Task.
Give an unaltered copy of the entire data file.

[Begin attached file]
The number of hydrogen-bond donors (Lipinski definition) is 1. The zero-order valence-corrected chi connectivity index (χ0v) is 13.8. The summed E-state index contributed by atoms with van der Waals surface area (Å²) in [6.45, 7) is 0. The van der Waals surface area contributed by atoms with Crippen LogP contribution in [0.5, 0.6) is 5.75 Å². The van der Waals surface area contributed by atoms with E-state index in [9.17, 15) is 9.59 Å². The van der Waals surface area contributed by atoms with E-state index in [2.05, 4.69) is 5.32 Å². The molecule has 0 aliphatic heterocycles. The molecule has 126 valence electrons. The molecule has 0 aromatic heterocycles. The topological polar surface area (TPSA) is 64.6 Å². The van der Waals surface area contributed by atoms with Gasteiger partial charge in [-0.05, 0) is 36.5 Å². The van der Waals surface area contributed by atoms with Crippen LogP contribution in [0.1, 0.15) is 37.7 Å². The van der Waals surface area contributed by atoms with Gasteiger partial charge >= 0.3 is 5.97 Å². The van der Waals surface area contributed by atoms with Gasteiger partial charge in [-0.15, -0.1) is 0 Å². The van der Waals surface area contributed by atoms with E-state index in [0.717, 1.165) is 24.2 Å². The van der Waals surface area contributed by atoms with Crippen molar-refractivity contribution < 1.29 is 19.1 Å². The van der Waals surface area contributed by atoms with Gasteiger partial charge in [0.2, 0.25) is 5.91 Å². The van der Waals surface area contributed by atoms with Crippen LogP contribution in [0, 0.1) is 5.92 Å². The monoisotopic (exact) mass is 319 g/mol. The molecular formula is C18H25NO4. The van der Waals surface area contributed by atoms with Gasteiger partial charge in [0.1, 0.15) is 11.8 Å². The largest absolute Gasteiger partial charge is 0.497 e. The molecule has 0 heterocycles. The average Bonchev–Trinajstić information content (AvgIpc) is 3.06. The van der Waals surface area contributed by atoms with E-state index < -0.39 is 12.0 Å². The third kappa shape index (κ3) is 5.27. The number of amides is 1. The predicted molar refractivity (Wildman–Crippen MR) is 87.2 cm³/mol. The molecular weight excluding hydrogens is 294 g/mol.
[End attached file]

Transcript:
The number of hydrogen-bond donors (Lipinski definition) is 1. The zero-order valence-corrected chi connectivity index (χ0v) is 13.8. The summed E-state index contributed by atoms with van der Waals surface area (Å²) in [6.45, 7) is 0. The van der Waals surface area contributed by atoms with Crippen LogP contribution in [0.5, 0.6) is 5.75 Å². The van der Waals surface area contributed by atoms with E-state index in [9.17, 15) is 9.59 Å². The van der Waals surface area contributed by atoms with E-state index in [2.05, 4.69) is 5.32 Å². The molecule has 0 aliphatic heterocycles. The molecule has 126 valence electrons. The molecule has 0 aromatic heterocycles. The topological polar surface area (TPSA) is 64.6 Å². The van der Waals surface area contributed by atoms with Gasteiger partial charge in [-0.05, 0) is 36.5 Å². The van der Waals surface area contributed by atoms with Crippen LogP contribution in [0.1, 0.15) is 37.7 Å². The van der Waals surface area contributed by atoms with Gasteiger partial charge >= 0.3 is 5.97 Å². The van der Waals surface area contributed by atoms with Gasteiger partial charge in [-0.15, -0.1) is 0 Å². The van der Waals surface area contributed by atoms with E-state index in [0.717, 1.165) is 24.2 Å². The van der Waals surface area contributed by atoms with Crippen molar-refractivity contribution < 1.29 is 19.1 Å². The van der Waals surface area contributed by atoms with Gasteiger partial charge in [0.2, 0.25) is 5.91 Å². The van der Waals surface area contributed by atoms with Crippen LogP contribution in [0, 0.1) is 5.92 Å². The monoisotopic (exact) mass is 319 g/mol. The molecular formula is C18H25NO4. The van der Waals surface area contributed by atoms with Gasteiger partial charge in [0.1, 0.15) is 11.8 Å². The largest absolute Gasteiger partial charge is 0.497 e. The molecule has 0 heterocycles. The average Bonchev–Trinajstić information content (AvgIpc) is 3.06. The van der Waals surface area contributed by atoms with E-state index < -0.39 is 12.0 Å². The third kappa shape index (κ3) is 5.27. The number of amides is 1. The predicted molar refractivity (Wildman–Crippen MR) is 87.2 cm³/mol. The molecular weight excluding hydrogens is 294 g/mol.